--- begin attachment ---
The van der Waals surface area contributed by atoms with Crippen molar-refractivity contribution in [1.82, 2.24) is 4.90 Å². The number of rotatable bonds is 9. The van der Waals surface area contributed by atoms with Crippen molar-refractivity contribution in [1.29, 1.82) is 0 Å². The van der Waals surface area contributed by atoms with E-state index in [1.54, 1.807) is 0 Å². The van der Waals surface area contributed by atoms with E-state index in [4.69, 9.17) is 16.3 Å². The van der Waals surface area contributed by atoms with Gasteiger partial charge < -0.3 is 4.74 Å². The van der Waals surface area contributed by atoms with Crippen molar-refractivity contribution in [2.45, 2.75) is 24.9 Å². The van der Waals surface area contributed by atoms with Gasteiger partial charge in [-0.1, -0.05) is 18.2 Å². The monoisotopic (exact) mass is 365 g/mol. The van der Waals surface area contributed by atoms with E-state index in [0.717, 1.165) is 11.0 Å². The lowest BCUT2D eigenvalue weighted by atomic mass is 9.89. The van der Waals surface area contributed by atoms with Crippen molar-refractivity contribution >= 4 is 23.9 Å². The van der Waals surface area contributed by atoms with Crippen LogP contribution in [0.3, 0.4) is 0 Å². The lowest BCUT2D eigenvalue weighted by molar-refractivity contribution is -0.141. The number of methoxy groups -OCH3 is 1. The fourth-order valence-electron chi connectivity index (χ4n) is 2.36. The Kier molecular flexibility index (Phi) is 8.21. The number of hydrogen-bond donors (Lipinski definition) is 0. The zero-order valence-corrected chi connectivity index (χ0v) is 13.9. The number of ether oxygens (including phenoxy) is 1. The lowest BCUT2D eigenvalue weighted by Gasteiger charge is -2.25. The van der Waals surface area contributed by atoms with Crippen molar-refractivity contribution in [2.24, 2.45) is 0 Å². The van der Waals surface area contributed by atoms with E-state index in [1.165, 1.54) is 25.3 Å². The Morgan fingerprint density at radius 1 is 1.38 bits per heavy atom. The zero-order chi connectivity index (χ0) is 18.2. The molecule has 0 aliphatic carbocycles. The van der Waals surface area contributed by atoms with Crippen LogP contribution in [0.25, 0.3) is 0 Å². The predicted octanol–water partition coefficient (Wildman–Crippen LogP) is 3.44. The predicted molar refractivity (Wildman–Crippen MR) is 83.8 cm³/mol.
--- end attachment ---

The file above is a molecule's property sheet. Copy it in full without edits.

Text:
The van der Waals surface area contributed by atoms with Crippen molar-refractivity contribution in [1.82, 2.24) is 4.90 Å². The number of rotatable bonds is 9. The van der Waals surface area contributed by atoms with Crippen molar-refractivity contribution in [1.29, 1.82) is 0 Å². The van der Waals surface area contributed by atoms with E-state index in [1.54, 1.807) is 0 Å². The van der Waals surface area contributed by atoms with E-state index in [4.69, 9.17) is 16.3 Å². The van der Waals surface area contributed by atoms with Gasteiger partial charge < -0.3 is 4.74 Å². The van der Waals surface area contributed by atoms with Crippen molar-refractivity contribution in [2.45, 2.75) is 24.9 Å². The van der Waals surface area contributed by atoms with Gasteiger partial charge in [-0.1, -0.05) is 18.2 Å². The monoisotopic (exact) mass is 365 g/mol. The van der Waals surface area contributed by atoms with E-state index in [0.717, 1.165) is 11.0 Å². The lowest BCUT2D eigenvalue weighted by atomic mass is 9.89. The van der Waals surface area contributed by atoms with Crippen molar-refractivity contribution >= 4 is 23.9 Å². The van der Waals surface area contributed by atoms with Crippen LogP contribution in [0.3, 0.4) is 0 Å². The lowest BCUT2D eigenvalue weighted by molar-refractivity contribution is -0.141. The number of methoxy groups -OCH3 is 1. The fourth-order valence-electron chi connectivity index (χ4n) is 2.36. The Kier molecular flexibility index (Phi) is 8.21. The number of hydrogen-bond donors (Lipinski definition) is 0. The zero-order valence-corrected chi connectivity index (χ0v) is 13.9. The number of ether oxygens (including phenoxy) is 1. The lowest BCUT2D eigenvalue weighted by Gasteiger charge is -2.25. The van der Waals surface area contributed by atoms with Crippen molar-refractivity contribution in [2.24, 2.45) is 0 Å². The van der Waals surface area contributed by atoms with E-state index in [1.165, 1.54) is 25.3 Å². The Morgan fingerprint density at radius 1 is 1.38 bits per heavy atom. The zero-order chi connectivity index (χ0) is 18.2. The molecule has 0 aliphatic carbocycles. The van der Waals surface area contributed by atoms with Crippen LogP contribution in [0.25, 0.3) is 0 Å². The predicted octanol–water partition coefficient (Wildman–Crippen LogP) is 3.44. The predicted molar refractivity (Wildman–Crippen MR) is 83.8 cm³/mol.